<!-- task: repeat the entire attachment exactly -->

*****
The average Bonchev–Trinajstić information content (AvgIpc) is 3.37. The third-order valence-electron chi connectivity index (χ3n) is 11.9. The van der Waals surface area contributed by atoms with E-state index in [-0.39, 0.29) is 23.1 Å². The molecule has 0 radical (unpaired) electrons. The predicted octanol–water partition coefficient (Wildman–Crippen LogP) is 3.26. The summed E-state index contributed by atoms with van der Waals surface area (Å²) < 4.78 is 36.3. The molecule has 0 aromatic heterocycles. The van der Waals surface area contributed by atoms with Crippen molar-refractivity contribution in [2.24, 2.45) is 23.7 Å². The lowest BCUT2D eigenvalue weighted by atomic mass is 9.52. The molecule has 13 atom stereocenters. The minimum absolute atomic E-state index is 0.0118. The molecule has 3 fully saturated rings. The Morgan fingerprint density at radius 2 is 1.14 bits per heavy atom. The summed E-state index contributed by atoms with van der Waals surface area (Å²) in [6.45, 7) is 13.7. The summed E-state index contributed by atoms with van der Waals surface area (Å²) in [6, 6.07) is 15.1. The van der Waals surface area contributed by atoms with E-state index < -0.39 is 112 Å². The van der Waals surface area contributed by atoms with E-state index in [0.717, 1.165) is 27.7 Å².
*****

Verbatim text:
The average Bonchev–Trinajstić information content (AvgIpc) is 3.37. The third-order valence-electron chi connectivity index (χ3n) is 11.9. The van der Waals surface area contributed by atoms with E-state index in [-0.39, 0.29) is 23.1 Å². The molecule has 0 radical (unpaired) electrons. The predicted octanol–water partition coefficient (Wildman–Crippen LogP) is 3.26. The summed E-state index contributed by atoms with van der Waals surface area (Å²) < 4.78 is 36.3. The molecule has 0 aromatic heterocycles. The van der Waals surface area contributed by atoms with Crippen molar-refractivity contribution in [2.24, 2.45) is 23.7 Å². The lowest BCUT2D eigenvalue weighted by atomic mass is 9.52. The molecule has 13 atom stereocenters. The minimum absolute atomic E-state index is 0.0118. The molecule has 3 fully saturated rings. The Morgan fingerprint density at radius 2 is 1.14 bits per heavy atom. The summed E-state index contributed by atoms with van der Waals surface area (Å²) in [6.45, 7) is 13.7. The summed E-state index contributed by atoms with van der Waals surface area (Å²) in [6, 6.07) is 15.1. The van der Waals surface area contributed by atoms with E-state index < -0.39 is 112 Å². The van der Waals surface area contributed by atoms with E-state index in [0.717, 1.165) is 27.7 Å².